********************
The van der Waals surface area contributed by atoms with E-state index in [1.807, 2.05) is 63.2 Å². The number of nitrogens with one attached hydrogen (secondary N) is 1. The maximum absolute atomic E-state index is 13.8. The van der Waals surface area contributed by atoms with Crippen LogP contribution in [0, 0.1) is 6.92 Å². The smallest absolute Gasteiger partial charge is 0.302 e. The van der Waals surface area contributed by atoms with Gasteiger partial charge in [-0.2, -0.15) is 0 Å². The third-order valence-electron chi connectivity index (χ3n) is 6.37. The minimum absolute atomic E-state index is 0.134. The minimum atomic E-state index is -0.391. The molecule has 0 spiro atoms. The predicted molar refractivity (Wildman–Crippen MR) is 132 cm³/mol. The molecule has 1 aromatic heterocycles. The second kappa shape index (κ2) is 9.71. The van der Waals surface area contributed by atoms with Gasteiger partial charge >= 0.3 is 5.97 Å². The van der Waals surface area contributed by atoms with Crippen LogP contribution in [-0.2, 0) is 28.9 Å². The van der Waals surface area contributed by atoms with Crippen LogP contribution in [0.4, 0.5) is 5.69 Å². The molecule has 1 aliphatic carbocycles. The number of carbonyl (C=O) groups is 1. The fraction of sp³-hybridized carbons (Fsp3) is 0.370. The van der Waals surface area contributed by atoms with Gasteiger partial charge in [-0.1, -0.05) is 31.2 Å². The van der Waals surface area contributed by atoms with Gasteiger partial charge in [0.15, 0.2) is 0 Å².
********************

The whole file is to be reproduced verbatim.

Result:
The van der Waals surface area contributed by atoms with E-state index in [1.807, 2.05) is 63.2 Å². The number of nitrogens with one attached hydrogen (secondary N) is 1. The maximum absolute atomic E-state index is 13.8. The van der Waals surface area contributed by atoms with Crippen LogP contribution in [0, 0.1) is 6.92 Å². The smallest absolute Gasteiger partial charge is 0.302 e. The van der Waals surface area contributed by atoms with Gasteiger partial charge in [-0.2, -0.15) is 0 Å². The third-order valence-electron chi connectivity index (χ3n) is 6.37. The minimum absolute atomic E-state index is 0.134. The minimum atomic E-state index is -0.391. The molecule has 0 spiro atoms. The predicted molar refractivity (Wildman–Crippen MR) is 132 cm³/mol. The molecule has 1 aromatic heterocycles. The second kappa shape index (κ2) is 9.71. The van der Waals surface area contributed by atoms with Gasteiger partial charge >= 0.3 is 5.97 Å². The van der Waals surface area contributed by atoms with Crippen LogP contribution in [-0.2, 0) is 28.9 Å². The van der Waals surface area contributed by atoms with Crippen LogP contribution in [0.4, 0.5) is 5.69 Å². The molecule has 1 aliphatic carbocycles. The number of carbonyl (C=O) groups is 1. The fraction of sp³-hybridized carbons (Fsp3) is 0.370. The van der Waals surface area contributed by atoms with Gasteiger partial charge in [-0.1, -0.05) is 31.2 Å². The van der Waals surface area contributed by atoms with Gasteiger partial charge in [0.15, 0.2) is 0 Å².